SF moves Bill to rescind Part V exemption for developers

Party accuses Government of capitulating to developers on social and affordable housing

 Eoin Ó Broin says the exemptions  will result in the loss of thousands of affordable homes across the State. Photograph: Dara Mac Donaill

Eoin Ó Broin says the exemptions will result in the loss of thousands of affordable homes across the State. Photograph: Dara Mac Donaill

 

Sinn Féin housing spokesman Eoin Ó Broin has published legislation to remove an exemption from the new Part V social and affordable housing measures for developers who have acquired land in the past five years.

As part of its recent Affordable Housing Act, the Government increased the portion of new housing developments that have to be set aside to meet wider social needs under Part V of the Planning and Development Act.

The change means 20 per cent of new developments – instead of 10 per cent – must now be earmarked for social and affordable housing.

However, the legislation allows developers who purchased land between September 2015 and July 2021 and who seek planning permission before July 31st, 2026 an exemption from the higher threshold.

Mr Ó Broin accused the Government of capitulating to developers by allowing such exemptions and putting in place a long lead-in time for the new measure to take effect.

Concessions

He said the exemptions would allow certain developers and investors to continue to benefit from the 10 per cent requirement.

“This will result in the loss of thousands of affordable homes across the State, including in sites like Poolbeg in Dublin city and Clonburris in my own constituency,” Mr Ó Broin said

“There is a desperate need for affordable homes now. Protecting developers and investors from the 10 per cent increase in Part V requirements is the latest in a long line of concessions, which include the delayed banning of co-living and the stamp duty exemption for long-term leases and apartments,” he said.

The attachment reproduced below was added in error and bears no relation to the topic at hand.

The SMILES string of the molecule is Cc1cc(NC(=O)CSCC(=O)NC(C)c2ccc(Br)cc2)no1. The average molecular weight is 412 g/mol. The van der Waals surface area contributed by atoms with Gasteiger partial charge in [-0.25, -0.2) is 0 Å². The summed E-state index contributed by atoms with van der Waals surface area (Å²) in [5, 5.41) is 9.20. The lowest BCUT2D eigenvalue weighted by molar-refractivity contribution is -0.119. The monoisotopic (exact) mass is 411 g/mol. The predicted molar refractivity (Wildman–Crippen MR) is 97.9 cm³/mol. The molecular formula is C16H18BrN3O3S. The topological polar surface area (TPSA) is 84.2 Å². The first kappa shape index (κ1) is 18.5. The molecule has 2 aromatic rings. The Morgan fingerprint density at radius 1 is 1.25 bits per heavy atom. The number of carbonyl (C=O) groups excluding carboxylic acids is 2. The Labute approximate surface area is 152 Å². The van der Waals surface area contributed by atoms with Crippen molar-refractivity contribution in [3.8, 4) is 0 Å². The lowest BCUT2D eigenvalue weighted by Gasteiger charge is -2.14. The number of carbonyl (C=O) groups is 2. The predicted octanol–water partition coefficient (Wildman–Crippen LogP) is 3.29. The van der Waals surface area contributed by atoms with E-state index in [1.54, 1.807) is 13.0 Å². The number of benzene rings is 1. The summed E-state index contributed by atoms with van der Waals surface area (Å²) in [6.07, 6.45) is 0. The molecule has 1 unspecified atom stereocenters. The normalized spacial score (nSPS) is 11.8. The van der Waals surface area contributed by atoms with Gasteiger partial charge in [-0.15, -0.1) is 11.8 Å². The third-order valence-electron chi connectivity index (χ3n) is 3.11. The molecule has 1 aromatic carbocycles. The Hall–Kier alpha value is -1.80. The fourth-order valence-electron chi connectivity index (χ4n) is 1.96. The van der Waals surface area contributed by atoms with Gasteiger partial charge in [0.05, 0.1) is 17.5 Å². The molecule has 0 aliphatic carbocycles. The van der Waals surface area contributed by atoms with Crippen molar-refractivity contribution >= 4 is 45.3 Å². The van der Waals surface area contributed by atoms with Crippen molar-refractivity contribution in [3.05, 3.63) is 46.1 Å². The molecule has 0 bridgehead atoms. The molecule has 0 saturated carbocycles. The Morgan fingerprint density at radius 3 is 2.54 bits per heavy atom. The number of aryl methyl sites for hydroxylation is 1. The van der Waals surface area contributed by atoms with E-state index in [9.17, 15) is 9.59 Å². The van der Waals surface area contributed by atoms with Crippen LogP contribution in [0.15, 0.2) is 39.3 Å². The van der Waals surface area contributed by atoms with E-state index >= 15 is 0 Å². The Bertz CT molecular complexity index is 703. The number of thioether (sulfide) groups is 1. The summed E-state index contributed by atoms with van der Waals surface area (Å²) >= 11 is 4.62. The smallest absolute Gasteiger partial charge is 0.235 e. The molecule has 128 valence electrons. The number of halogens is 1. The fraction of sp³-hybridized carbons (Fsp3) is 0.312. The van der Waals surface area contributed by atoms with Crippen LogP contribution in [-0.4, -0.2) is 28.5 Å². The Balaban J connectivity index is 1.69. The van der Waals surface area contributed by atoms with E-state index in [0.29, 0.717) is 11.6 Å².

Mr Ó Broin said his Bill was a simple piece of legislation, which removed this exemption to developers.

“Without this change being made to the Affordable Housing Act, the Government capitulation to developers and investors has effectively rendered the Part V increase to 20 per cent meaningless as it will not start to appear until after 2026,” he said.

“The Government use of the guillotine and its tendency to slip in technical amendments to complex planning legislation without allowing adequate time for scrutiny and debate has resulted in bad legislation being rushed through the Oireachtas, ” he said.

“At the time the Bill was being rammed through, I cautioned the Government against this approach and raised concerns about the amendments, while also requesting a briefing from the Minister. Unfortunately, none was forthcoming,” he said.

More than 2,000 unsold affordable housing units delivered under the original Part V planning rules remain on the books of local authorities more than a decade after the property crash.

They were intended for homebuyers on lower incomes but, when the property market crashed, demand dried up. In many instances, the affordable prices were higher than open-market prices, which had plummeted.